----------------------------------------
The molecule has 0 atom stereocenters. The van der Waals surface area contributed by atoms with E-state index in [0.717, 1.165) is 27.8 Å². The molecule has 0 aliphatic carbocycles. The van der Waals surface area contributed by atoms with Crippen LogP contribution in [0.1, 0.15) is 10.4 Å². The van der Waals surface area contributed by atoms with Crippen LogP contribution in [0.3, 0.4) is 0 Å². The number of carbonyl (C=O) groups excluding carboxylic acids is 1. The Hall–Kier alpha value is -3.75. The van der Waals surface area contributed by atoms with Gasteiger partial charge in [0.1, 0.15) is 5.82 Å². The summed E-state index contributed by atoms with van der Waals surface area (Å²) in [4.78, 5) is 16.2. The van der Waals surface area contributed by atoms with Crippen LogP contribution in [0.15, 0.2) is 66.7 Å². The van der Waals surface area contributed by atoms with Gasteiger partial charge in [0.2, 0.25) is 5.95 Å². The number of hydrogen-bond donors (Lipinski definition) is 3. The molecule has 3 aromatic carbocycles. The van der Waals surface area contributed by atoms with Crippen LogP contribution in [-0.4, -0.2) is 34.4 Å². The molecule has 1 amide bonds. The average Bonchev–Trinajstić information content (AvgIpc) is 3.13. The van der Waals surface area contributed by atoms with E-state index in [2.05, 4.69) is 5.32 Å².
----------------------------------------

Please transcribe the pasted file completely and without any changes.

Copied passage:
The molecule has 0 atom stereocenters. The van der Waals surface area contributed by atoms with E-state index in [0.717, 1.165) is 27.8 Å². The molecule has 0 aliphatic carbocycles. The van der Waals surface area contributed by atoms with Crippen LogP contribution in [0.1, 0.15) is 10.4 Å². The van der Waals surface area contributed by atoms with Crippen LogP contribution in [0.3, 0.4) is 0 Å². The number of carbonyl (C=O) groups excluding carboxylic acids is 1. The Hall–Kier alpha value is -3.75. The van der Waals surface area contributed by atoms with Gasteiger partial charge in [0.1, 0.15) is 5.82 Å². The summed E-state index contributed by atoms with van der Waals surface area (Å²) in [4.78, 5) is 16.2. The van der Waals surface area contributed by atoms with Crippen LogP contribution in [0.15, 0.2) is 66.7 Å². The van der Waals surface area contributed by atoms with Gasteiger partial charge in [0.2, 0.25) is 5.95 Å². The number of hydrogen-bond donors (Lipinski definition) is 3. The molecule has 3 aromatic carbocycles. The van der Waals surface area contributed by atoms with Crippen LogP contribution in [-0.4, -0.2) is 34.4 Å². The molecule has 1 amide bonds. The average Bonchev–Trinajstić information content (AvgIpc) is 3.13. The van der Waals surface area contributed by atoms with E-state index in [2.05, 4.69) is 5.32 Å².